I have a unique scientific background and innate skills set that I believe make me qualified to run for political office.
My Masters in Biochemistry and a working Doctorate without thesis in Neuropharmacology prepared me for work in two Manufacturing Multinational Corporations.
I was hired to become Ford’s expert in Paint in 1976. I headed the task force implementing Ford’s anti-corrosion program. Integrating 300 new products, along with their specifications for best manufacturing practices. To follow the process from conception to implementation, I started a weekly newsletter to track Dept. Heads and their progress toward product implementation. Once the products were implemented, I fine tuned our process by redesigning all sheet metal for cars and trucks, after which I received a commendation from the Ford operating committee. I loved working in the plants; it became part of me and I aspired to be a plant manager. At 37 yrs of age in 1979 male chauvinist America, this was a laughable desire. I wasn’t asking for immediate promotion, merely a path toward my goal. I had no options left and sought employment elsewhere.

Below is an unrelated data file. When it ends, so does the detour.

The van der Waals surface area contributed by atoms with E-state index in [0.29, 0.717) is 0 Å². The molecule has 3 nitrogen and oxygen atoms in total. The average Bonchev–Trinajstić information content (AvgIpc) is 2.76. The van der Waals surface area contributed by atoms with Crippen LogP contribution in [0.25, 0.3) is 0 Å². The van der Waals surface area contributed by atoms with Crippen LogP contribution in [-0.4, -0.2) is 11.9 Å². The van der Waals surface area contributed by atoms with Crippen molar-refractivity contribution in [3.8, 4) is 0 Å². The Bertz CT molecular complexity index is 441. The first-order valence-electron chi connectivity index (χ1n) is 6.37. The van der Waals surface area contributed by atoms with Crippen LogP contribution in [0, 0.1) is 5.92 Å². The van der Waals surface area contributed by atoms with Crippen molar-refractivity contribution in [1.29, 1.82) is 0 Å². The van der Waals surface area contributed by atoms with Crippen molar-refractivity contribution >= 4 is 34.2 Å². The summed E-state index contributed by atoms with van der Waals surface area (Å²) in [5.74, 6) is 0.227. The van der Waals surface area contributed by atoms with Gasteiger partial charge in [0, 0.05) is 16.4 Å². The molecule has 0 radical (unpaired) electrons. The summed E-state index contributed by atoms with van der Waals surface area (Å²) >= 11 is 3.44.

I scoured the papers and found a Headhunter who worked for Pfizer Pharmaceuticals and wrote her of my wish to return to work in NY. She found me a job at Pfizer’s Brooklyn Plant in Williamsburg. I became the Manager of Diagnostic Products. My scientific skills plus a keen analytical mind helped me streamline their production, making it profitable for sale to Warner Lambert. I was a tough compassionate manager and had no problems understanding the manufacturing process. One error on the line becomes many errors; I was taught to correct and control the process on a continuous basis. Through my efforts, Diagnostics went from a loss to profit.
Both Ford and Pfizer were employee centered. Employees were treated with respect and time was taken to train and assure that employees were able to follow procedures. Our goal was zero defects and zero accidents. At Pfizer my department’s accident rate achieved zero!
Unlike Ford, Pfizer was non union. However, they paid union wages and benefits and had a commitment toward maintaining an inquisitive thinking work force. Generations of families worked for both companies.